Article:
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Deaf and Dumb at Hartford, Connecticut, and a teacher (1832-1838) in the New York Institute for the Instruction of the Deaf and Dumb. From 1838 to 1848 he was professor of mathematics and natural philosophy, and from 1848 to 1854 was professor of chemistry and natural history in the University of Alabama, for two years, also, filling the chair of English literature. In 1854 he was ordained as deacon in the Protestant Episcopal Church. In the same year he became professor of mathematics and natural philosophy in the University of Mississippi, of which institution he was chancellor from 1856 until the outbreak of the Civil War, when, his sympathies being with the North, he resigned and went to Washington. There for some time he was in charge of the map and chart department of the United States Coast Survey. In 1864 he became the tenth president of Columbia College (now Columbia University) in New York City, which position he held until the year before his death, his service thus being longer than that of any of his predecessors. During this period the growth of the college was rapid; new departments were established; the elective system was greatly extended; more adequate provision was made for graduate study and original research, and the enrolment was increased from about 150 to more than 1000 students. Barnard strove to have educational privileges extended by the university to women as well as to men, and Barnard College, for women (see Columbia University), established immediately after his death, was named in his honour. He died in New York City on the 27th of April 1889. Barnard was a versatile man, of catholic training, a classical and English scholar, a mathematician, a physicist, and a chemist, a good public speaker, and a vigorous but somewhat prolix writer on various subjects, his annual reports to the Board of Trustees of Columbia being particularly valuable as discussions of educational problems. Besides being the editor-in-chief, in 1872, of Johnson's Universal Cyclopaedia, he published a Treatise on Arithmetic (1830); an Analytical Grammar with Symbolic Illustration (1836); Letters on Collegiate Government (1855); and Recent Progress in Science (1869).

See John Fulton's Memoirs of Frederick A. P. Barnard (New York, 1896).

BARNARD, GEORGE GREY, (1863- ), American sculptor, was born at Bellefonte, Pennsylvania, on the 24th of May 1863. He first studied at the Art Institute, Chicago, and in 1883-1887 worked in P. T. Cavelier's atelier at Paris. He lived in Paris for twelve years, returning to America in 1896; and with his first exhibit at the Salon of 1894 he scored a great success. His principal works include, "The Boy" (1885); "Cain" (1886), later destroyed; "Brotherly Love," sometimes called "Two Friends" (1887); the allegorical "Two Natures" (1894, in the Metropolitan Museum, New York City); "The Hewer" (1902, at Cairo, Illinois); "Great God Pan" (in Central Park, New York City); the "Rose Maiden"; the simple and graceful "Maidenhood"; and sculptural decorations for the new Capitol building for the state of Pennsylvania at Harrisburg.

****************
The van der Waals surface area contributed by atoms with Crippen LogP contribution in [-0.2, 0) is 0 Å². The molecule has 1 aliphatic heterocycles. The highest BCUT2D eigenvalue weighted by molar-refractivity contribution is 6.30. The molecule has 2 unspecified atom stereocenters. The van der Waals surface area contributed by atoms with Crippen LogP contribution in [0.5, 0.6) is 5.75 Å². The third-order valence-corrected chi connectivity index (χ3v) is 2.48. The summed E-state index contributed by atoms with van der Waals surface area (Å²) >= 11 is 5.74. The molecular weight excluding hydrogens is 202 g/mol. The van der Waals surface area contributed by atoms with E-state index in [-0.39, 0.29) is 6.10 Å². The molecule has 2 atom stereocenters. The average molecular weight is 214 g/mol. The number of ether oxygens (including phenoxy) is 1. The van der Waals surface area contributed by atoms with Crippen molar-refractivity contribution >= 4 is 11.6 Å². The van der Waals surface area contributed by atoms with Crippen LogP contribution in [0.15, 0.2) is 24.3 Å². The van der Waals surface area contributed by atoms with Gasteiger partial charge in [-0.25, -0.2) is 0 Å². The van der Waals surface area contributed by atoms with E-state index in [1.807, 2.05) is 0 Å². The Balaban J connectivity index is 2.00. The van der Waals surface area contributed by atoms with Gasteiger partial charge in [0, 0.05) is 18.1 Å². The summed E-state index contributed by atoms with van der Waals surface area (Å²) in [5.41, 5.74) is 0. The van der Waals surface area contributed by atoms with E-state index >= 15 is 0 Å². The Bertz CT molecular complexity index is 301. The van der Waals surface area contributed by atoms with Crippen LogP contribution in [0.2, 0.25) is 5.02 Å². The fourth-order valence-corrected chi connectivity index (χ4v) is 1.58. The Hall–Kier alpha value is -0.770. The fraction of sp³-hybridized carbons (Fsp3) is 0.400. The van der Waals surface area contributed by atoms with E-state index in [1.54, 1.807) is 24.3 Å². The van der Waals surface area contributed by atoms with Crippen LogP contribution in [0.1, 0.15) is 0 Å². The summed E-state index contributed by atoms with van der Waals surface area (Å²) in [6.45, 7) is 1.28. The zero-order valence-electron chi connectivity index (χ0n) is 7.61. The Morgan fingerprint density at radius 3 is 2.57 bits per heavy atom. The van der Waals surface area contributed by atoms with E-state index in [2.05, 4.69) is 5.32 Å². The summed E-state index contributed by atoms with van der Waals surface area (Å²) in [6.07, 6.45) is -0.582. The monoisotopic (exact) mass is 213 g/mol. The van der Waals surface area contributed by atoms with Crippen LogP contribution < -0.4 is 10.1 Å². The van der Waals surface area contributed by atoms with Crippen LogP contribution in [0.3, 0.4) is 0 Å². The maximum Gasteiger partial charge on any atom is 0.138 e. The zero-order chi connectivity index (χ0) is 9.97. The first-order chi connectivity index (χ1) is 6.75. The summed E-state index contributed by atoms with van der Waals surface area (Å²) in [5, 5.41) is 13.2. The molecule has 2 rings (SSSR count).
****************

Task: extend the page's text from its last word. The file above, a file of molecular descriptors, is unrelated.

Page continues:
BARNARD, HENRY (1811-1900), American educationalist, was born in Hartford, Connecticut, on the 24th of January 1811. He graduated at Yale in 1830, and in 1835 was admitted to the Connecticut bar. In 1837-1839 he was a member of the Connecticut legislature, effecting in 1838 the passage of a bill, framed and introduced by himself, which provided for "the better supervision of the common schools" and established a board of "commissioners of common schools" in the state. Of this board he was the secretary from 1838 till its abolition in 1842, and during this time worked indefatigably to reorganize and reform the common school system of the state, thus earning a national reputation as an educational reformer. In 1843 he was appointed by the governor of Rhode Island agent to examine the public schools of the state, and recommended improvements; and his work resulted in the reorganization of the school system two years later. From 1845 to 1849 he was the first commissioner of public schools in the state, and his administration was marked by a decided step in educational progress. Returning to Connecticut, he was, from 1851 to 1855, "superintendent of common schools," and principal of the State Normal School at New Britain, Conn. From 1859 to 1860 he was chancellor of the University of Wisconsin and agent of the board of regents of the normal school fund; in 1866 he was president of St John's College, Annapolis, Maryland; and from 1867 to 1870 he was the first United States commissioner of education, and in this position he laid the foundation for the subsequent useful work of the Bureau of Education. His chief service to the cause of education, however, was rendered as the editor, from 1855 to 1881, of the American Journal of Education, the thirty-one volumes of which are a veritable encyclopaedia of education, one of the most valuable compendiums of information on the subject ever brought together through the agency of any one man. He also edited from 1838 to 1842, and again from 1851 to 1854, the Connecticut Common School Journal, and from 1846 to 1849 the Journal of the Rhode Island Institute of Instruction. He died at Hartford, Conn., on the 5th of July 1900. Among American educational reformers, Barnard is entitled to rank next to Horace Mann of Massachusetts.